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Conyers Leaves Committee Leadership Post Amid Sexual Misconduct Claims


Sexual harassment allegations have brought down some big names in media. Among those who have lost their jobs - Harvey Weinstein, Charlie Rose, also NPR's own former senior vice president for news Mike Oreskes. But until this weekend, no member of Congress had lost a position of power.

Yesterday, though, Representative John Conyers announced he would step down from his minority leadership of the House Judiciary Committee. Conyers is facing accusations that he made repeated sexual advances toward female staffers. Although he settled with an accuser two years ago, he denies he did anything wrong. Representative Zoe Lofgren joins us. She's a Democrat from here in California who serves on the Judiciary Committee with Congressman Conyers. Congresswoman, thanks for taking the time this morning.


GREENE: So should Congressman Conyers keep his job in Congress?

LOFGREN: Well, I think he did the right thing by stepping aside while the Ethics Committee takes a look at this.

GREENE: Stepping aside from his leadership post. But I wonder if you think he should continue on as a member of Congress as these allegations swirl.

LOFGREN: Well, I think we can wait until either more material comes forward, if that happens, or if the Ethics Committee finishes promptly, I would hope, their investigation. He's served for more than 50 years. He contests the allegations. They were given to the BuzzFeed organization by a political operative. We want to make sure that they're accurate. A little due process doesn't hurt.

The other thing - you know, it's a little bit different when you have an elected official in this way. If you're a company, you hire and fire somebody, and they engage in this conduct. You can them. But in the case of somebody who's elected, the people who hire and fire them are their voters. And so you really have to have a process to undo what the voters did, I think. And it should not take a long time for the committee to come to some conclusion. And then we'll see where we stand.

GREENE: May I ask you if you have experienced sexual harassment in Congress? Have you been affected personally in some way?

LOFGREN: I have not been harassed in Congress. I have received sexual harassment prior to my service in Congress. And I've never been raped, but I've been assaulted. So yes, this is something that's unfortunately not complete news to me.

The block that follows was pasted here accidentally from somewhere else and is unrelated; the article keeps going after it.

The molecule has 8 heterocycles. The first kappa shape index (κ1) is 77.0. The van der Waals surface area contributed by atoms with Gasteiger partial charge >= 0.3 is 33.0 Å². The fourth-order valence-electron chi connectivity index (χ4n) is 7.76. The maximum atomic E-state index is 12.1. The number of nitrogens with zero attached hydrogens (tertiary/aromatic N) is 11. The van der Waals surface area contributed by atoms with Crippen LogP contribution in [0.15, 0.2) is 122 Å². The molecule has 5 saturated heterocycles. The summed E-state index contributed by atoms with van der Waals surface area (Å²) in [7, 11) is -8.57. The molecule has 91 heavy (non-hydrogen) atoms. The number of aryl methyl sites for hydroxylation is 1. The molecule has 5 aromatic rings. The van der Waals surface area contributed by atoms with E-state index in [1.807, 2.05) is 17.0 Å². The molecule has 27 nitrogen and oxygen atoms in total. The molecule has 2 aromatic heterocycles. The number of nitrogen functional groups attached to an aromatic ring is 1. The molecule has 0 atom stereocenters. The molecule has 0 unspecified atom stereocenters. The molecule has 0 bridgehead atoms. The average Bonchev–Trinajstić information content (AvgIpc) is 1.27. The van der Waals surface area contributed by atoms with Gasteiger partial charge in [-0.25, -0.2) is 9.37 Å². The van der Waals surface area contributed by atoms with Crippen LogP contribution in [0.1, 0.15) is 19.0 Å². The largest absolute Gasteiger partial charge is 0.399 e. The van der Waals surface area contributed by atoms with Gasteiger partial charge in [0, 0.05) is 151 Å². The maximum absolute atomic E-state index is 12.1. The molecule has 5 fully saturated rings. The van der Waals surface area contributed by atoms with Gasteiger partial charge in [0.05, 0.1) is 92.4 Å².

GREENE: Do you think that Congress should handle the situation differently? I mean, the Office of Compliance, which handles harassment...

LOFGREN: Oh, absolutely.

GREENE: ...Claims, has come under fire by some members for protecting the institution and not victims.

LOFGREN: Absolutely. We need changes in the system - dramatic changes. One of the things that I'm proposing is that if someone comes and settles a sexual harassment case or some other very serious matter, that settlement never gets referred to the Ethics Committee. Well, that has to change. I mean, misbehavior that could result in sanctions by the Ethics Committee has to be sent to the Ethics Committee. Right now it's - I've never seen any of these settlements, I don't think. I was not aware of them. I don't know of any other member of Congress who was aware of them. And that has to stop.

GREENE: These are settlements that the details of which are not transparent and made public. So I wonder, do you think this is just the beginning? Are we going to see a lot more allegations and maybe even resignations come forward in Congress soon?

LOFGREN: I don't know. It could happen. Certainly, every day, we turn on the news, and we hear of some other public figure in business and media and now in two cases in the House - but certainly in state politics, where there are these serious allegations. So we're - I think we're in a new day, I hope, where people who have been wronged can step forward.

GREENE: Congresswoman Zoe Lofgren, a Democrat representing San Jose, Calif., joining us on the line. Congresswoman, thank you.

LOFGREN: Thank you. Transcript provided by NPR, Copyright NPR.